Review: Solo: A Star Wars Story

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60%
60
Unremarkable

Though Ehrenreich and Glover shine, Solo: A Star Wars Story could have been so much more.

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The production troubles surrounding Solo: A Star Wars Story have been well-documented. If you have been trapped in a Sarlacc pit however, you might not be aware that its original directors, Phil Lord and Christopher Miller (the guys behind The Lego Movie and Jump Street series), were reportedly fired by Lucasfilm halfway through shooting as a result of “creative differences” on set, to be promptly replaced by the workmanlike figure of Ron Howard. A grey cloud has hung over Solo ever since, with further rumours of turmoil surrounding its young star Alden Ehrenreich – posed with the quite unenviable task of emulating one of cinema’s most iconic characters – and a last-minute advertising campaign seeing it become perhaps the most muted release of a Star Wars film ever. What has emerged is a fun, light adventure with a charismatic leading performance from Ehrenreich and swaggering support from Donald Glover as Lando Calrissian, but a safe, predictable story that offers few surprises and doesn’t entirely manage to justify this prequel’s reason for existence.

Solo sees a young Han, a petty thief with aspirations of being a pilot, join the ranks of a smuggler gang led by Tobias Beckett (Woody Harrelson). Han needs a big score so that he can buy a ship of his own, longing to return to his dingy home planet Corellia to reunite with childhood friend and lover Qi’ra (Emilia Clarke). Han meets Chewbacca (Joonas Suotamo) in an introduction befitting of the two beloved characters, establishing their lifelong bond in an efficient, believable way, and the pair join Beckett on a heist under the employ of cold-blooded crime lord Dryden Vos (Paul Bettany). Along the way, the crew encounters Glover’s Lando and a whole host of your typical Star Wars droids and beasties, this spin-off sticking with the charming dedication to practical effects that has been a constant since Disney’s purchase of Lucasfilm.

The cast is largely fantastic, with Ehrenreich in particular dispelling any questions over his ability. Whilst it’s impossible to match the ineffable charm of Harrison Ford, he gives it his best. The voice might not be quite there, but the mannerisms are close enough. You can just about believe Ehrenreich as a young Han, though it’s still hard to shake the image of Ford from the brain. Whether it’s a problem with the scripts, the production design, the casting, or even the shift from shooting on grainy film to high-definition digital formats, Star Wars has lost the sex factor of the original trilogy – not even Ehrenreich and Donald Glover can bring that back, sadly. With Lando, Glover switches intermittently from direct imitation of Billy Dee Williams to a more loose, relaxed style of performance. His impersonation is pitch-perfect, uncanny in how similar it sounds to Williams, so it’s slightly jarring when he eases up a bit. Nonetheless, Glover is so talented that he’s delightful in both modes. He rocks the cape, of which Lando has a whole beautiful wardrobe full.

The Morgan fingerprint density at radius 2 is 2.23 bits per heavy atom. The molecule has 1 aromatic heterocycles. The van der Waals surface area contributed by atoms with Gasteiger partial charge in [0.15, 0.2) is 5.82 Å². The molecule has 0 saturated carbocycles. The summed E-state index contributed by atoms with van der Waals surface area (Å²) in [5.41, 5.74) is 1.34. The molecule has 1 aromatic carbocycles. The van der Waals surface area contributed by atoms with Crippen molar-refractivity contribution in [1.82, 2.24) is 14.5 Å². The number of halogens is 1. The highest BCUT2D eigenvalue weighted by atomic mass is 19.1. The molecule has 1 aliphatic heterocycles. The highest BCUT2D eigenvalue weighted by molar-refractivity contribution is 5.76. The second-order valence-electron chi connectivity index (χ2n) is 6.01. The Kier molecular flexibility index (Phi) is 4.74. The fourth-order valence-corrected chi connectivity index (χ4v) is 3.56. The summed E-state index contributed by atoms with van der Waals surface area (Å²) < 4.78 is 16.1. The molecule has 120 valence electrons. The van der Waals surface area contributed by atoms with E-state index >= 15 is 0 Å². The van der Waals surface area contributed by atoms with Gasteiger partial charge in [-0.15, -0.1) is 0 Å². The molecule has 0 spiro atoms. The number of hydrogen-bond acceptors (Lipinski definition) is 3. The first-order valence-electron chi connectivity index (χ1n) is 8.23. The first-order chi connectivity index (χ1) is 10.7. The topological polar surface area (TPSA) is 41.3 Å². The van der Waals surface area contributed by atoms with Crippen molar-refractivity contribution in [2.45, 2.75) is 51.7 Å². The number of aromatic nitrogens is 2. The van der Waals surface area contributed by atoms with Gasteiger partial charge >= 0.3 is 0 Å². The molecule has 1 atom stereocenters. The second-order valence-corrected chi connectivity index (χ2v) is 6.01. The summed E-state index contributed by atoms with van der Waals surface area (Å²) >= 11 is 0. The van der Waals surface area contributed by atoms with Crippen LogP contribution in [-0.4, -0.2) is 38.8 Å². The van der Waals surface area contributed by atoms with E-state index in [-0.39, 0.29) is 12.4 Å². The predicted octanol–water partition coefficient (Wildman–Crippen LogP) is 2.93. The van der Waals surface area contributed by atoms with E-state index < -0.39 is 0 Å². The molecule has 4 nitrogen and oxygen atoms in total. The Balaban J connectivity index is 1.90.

Woody Harrelson is Woody Harrelson, the gruff, weathered character that he’s settled into well over the last decade. Yet, the verisimilitude of these films always seemed to take a hit when they cast such recognisable faces. The same could be applied to Emilia Clarke, who has never been able to convince outside of Game of Thrones. She’s certainly better here than she was in the woeful Terminator Genisys, but the inclusion of a heartfelt romance between Han and Qi’ra sits uneasily with the ‘once in a lifetime’ emotion of his relationship with Leia. Paul Bettany is fine in a run-of-the-mill villain role but, as with Lord and Miller, it’s hard not to think what might have been if Michael K. Williams had remained signed on.

Solo goes through all the familiar beats of the prequel, giving detail to almost every little nugget of Han’s backstory. The pacing is an issue. It’s somewhat preposterous how Han acquires so much that would later define his character – his best friend, his blaster, his ship – in such a short period of time. The action set-pieces are thrilling and visually-stimulating, but they feel like a good-looking distraction from a script that sees the need to explain a character who doesn’t really need explaining – and doesn’t even do it that well, his characterisation feeling wonky in comparison to the sleazeball we meet in A New Hope. It can’t be denied that Solo is a fun ride, but the freshness and originality that Lord and Miller may have brought to the table is sorely lacking. Whether this is a story that was necessary to tell, with the climax promising potential sequels, remains to be seen.

Solo: A Star Wars Story (2018), directed by Ron Howard, is distributed in the UK by Walt Disney Studios Motion Pictures, certificate 12A.

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Second year Film student. Likes all things movies.

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